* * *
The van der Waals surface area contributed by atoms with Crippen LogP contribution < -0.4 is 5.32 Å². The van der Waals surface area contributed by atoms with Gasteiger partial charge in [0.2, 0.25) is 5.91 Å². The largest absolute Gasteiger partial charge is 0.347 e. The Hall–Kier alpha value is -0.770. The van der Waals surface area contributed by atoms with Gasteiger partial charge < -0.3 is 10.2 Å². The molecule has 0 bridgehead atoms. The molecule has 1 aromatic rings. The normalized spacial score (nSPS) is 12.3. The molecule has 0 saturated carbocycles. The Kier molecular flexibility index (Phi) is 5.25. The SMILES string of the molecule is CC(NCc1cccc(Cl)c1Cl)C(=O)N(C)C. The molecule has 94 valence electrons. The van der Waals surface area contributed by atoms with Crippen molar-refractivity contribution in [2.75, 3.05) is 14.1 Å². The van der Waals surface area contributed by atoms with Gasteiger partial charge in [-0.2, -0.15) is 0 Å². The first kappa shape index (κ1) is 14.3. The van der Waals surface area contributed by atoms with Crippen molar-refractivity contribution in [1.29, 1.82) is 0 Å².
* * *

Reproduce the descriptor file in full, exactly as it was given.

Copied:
The van der Waals surface area contributed by atoms with Crippen LogP contribution < -0.4 is 5.32 Å². The van der Waals surface area contributed by atoms with Gasteiger partial charge in [0.2, 0.25) is 5.91 Å². The largest absolute Gasteiger partial charge is 0.347 e. The Hall–Kier alpha value is -0.770. The van der Waals surface area contributed by atoms with Gasteiger partial charge < -0.3 is 10.2 Å². The molecule has 0 bridgehead atoms. The molecule has 1 aromatic rings. The normalized spacial score (nSPS) is 12.3. The molecule has 0 saturated carbocycles. The Kier molecular flexibility index (Phi) is 5.25. The SMILES string of the molecule is CC(NCc1cccc(Cl)c1Cl)C(=O)N(C)C. The molecule has 94 valence electrons. The van der Waals surface area contributed by atoms with Crippen molar-refractivity contribution in [2.75, 3.05) is 14.1 Å². The van der Waals surface area contributed by atoms with Gasteiger partial charge in [-0.2, -0.15) is 0 Å². The first kappa shape index (κ1) is 14.3. The van der Waals surface area contributed by atoms with Crippen molar-refractivity contribution in [1.29, 1.82) is 0 Å².